Thirty-five chronic diseases and conditions are associated with sedentariness, including frailty in the elderly, weight regain after therapeutic weight loss, hypertension, osteoporosis, malignancies such as breast and prostate cancer, cardiovascular disease, male erectile dysfunction, depression, and back and musculoskeletal pain. Improved physical activity also helps with addictions to alcohol, opiates and cigarettes. Chronic diseases and conditions associated with sedentary behavior impact approximately 70% of patients and the majority of US healthcare costs, and so the fiscal consequences of a sedentary lifestyle are enormous” [25].

Hadi Daneshmandi, et al: “Excessive sitting behavior is a risk factor for many adverse health outcomes. This study aimed to survey the prevalence of sitting behavior and its adverse effects among Iranian office workers.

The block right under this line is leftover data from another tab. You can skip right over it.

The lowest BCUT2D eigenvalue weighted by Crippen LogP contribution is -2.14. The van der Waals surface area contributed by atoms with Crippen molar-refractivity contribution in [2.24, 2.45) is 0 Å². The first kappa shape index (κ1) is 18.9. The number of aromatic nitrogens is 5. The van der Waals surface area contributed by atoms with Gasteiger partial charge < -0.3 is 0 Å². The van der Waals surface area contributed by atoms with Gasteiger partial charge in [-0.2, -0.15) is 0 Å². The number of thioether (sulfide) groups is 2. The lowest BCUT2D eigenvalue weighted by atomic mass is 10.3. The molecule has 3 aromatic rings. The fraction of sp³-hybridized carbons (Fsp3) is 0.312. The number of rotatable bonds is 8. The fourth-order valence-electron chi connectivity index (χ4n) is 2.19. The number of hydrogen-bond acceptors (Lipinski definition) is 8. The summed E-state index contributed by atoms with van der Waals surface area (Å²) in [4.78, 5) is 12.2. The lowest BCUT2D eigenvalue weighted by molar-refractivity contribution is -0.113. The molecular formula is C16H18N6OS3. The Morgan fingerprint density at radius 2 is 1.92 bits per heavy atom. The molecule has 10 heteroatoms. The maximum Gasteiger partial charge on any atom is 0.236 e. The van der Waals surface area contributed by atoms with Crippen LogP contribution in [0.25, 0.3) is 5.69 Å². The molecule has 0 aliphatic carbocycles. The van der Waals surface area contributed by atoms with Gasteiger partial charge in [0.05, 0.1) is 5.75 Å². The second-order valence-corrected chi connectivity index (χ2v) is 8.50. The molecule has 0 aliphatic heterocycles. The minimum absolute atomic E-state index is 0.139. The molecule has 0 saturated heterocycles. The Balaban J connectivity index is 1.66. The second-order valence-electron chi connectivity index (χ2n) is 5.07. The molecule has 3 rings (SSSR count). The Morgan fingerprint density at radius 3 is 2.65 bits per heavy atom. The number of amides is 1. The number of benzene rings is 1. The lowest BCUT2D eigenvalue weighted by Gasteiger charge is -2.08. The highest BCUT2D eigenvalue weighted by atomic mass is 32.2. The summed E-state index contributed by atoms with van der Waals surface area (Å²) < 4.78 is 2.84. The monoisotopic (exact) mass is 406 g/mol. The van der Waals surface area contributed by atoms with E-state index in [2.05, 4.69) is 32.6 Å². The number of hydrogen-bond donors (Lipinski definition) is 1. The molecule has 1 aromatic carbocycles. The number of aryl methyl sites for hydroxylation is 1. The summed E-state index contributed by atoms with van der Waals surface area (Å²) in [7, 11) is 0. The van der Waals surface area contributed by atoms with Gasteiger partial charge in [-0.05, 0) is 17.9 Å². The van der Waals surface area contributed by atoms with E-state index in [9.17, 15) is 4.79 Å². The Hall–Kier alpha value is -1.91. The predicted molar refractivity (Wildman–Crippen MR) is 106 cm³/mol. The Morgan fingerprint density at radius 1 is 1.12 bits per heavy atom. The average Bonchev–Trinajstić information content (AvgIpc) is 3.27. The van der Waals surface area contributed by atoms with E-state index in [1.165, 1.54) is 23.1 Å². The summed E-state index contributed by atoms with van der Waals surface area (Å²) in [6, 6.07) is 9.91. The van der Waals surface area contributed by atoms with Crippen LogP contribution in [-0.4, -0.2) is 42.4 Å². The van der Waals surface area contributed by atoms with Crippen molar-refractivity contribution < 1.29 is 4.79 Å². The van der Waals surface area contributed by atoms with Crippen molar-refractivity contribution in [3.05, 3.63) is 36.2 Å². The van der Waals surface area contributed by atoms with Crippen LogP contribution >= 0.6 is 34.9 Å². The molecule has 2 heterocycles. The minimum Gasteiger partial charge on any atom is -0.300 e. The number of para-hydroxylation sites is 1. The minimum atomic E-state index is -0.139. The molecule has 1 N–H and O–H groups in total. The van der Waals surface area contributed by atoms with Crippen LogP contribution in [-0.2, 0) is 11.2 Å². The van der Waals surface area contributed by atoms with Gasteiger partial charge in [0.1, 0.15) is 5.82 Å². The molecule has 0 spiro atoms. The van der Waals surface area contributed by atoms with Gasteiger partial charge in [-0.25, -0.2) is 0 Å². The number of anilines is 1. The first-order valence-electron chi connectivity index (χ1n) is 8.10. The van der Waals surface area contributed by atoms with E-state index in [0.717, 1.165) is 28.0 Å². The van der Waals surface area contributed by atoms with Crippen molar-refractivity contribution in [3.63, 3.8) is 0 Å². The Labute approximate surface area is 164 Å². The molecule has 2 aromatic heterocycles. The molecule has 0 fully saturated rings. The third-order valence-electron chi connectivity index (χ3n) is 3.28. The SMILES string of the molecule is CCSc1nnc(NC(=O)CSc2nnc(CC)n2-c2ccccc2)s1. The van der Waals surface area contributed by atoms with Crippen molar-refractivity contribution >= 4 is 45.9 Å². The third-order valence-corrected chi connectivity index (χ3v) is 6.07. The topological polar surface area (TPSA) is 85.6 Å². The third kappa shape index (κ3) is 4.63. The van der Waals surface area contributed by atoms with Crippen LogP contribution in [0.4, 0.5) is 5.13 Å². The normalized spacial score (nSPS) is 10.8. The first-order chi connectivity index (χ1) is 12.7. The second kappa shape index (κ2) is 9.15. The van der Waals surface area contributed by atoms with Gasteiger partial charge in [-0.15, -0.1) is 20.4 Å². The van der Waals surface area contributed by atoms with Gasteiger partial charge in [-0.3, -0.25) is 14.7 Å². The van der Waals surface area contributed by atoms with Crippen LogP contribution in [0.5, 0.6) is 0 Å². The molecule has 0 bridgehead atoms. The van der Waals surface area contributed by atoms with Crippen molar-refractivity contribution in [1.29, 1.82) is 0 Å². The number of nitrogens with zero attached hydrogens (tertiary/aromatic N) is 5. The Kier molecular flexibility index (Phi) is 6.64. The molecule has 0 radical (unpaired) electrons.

This cross-sectional study included 447 Iranian office workers. A two-part questionnaire was used as the data collection tool. The first part surveyed the demographic characteristics and general health of the respondents, while the second part contained the Nordic Musculoskeletal Questionnaire (NMQ) to assess symptoms. Statistical analyses were performed using the Statistical Package for the Social Sciences software using Mann-Whitney U and Chi-square tests and multiple logistic regression analysis. The respondents spent an average of 6.29 hours of an 8-hour working shift in a sitting position. The results showed that 48.8% of the participants did not feel comfortable with their workstations and 73.6% felt exhausted during the workday. Additionally, 6.3% suffered from hypertension, and 11.2% of them reported hyperlipidemia. The results of the NMQ showed that neck (53.5%), lower back (53.2%) and shoulder (51.6%) symptoms were the most prevalent problem among office workers. Based upon a multiple logistic regression, only sex had a significant association with prolonged sitting behavior (odds ratio = 3.084). Our results indicated that long sitting times were associated with exhaustion during the working day, decreased job satisfaction, hypertension, and musculoskeletal disorder symptoms in the shoulders, lower back, thighs, and knees of office workers. Sitting behavior had adverse effects on office workers. Active workstations are recommended to improve working conditions” [26].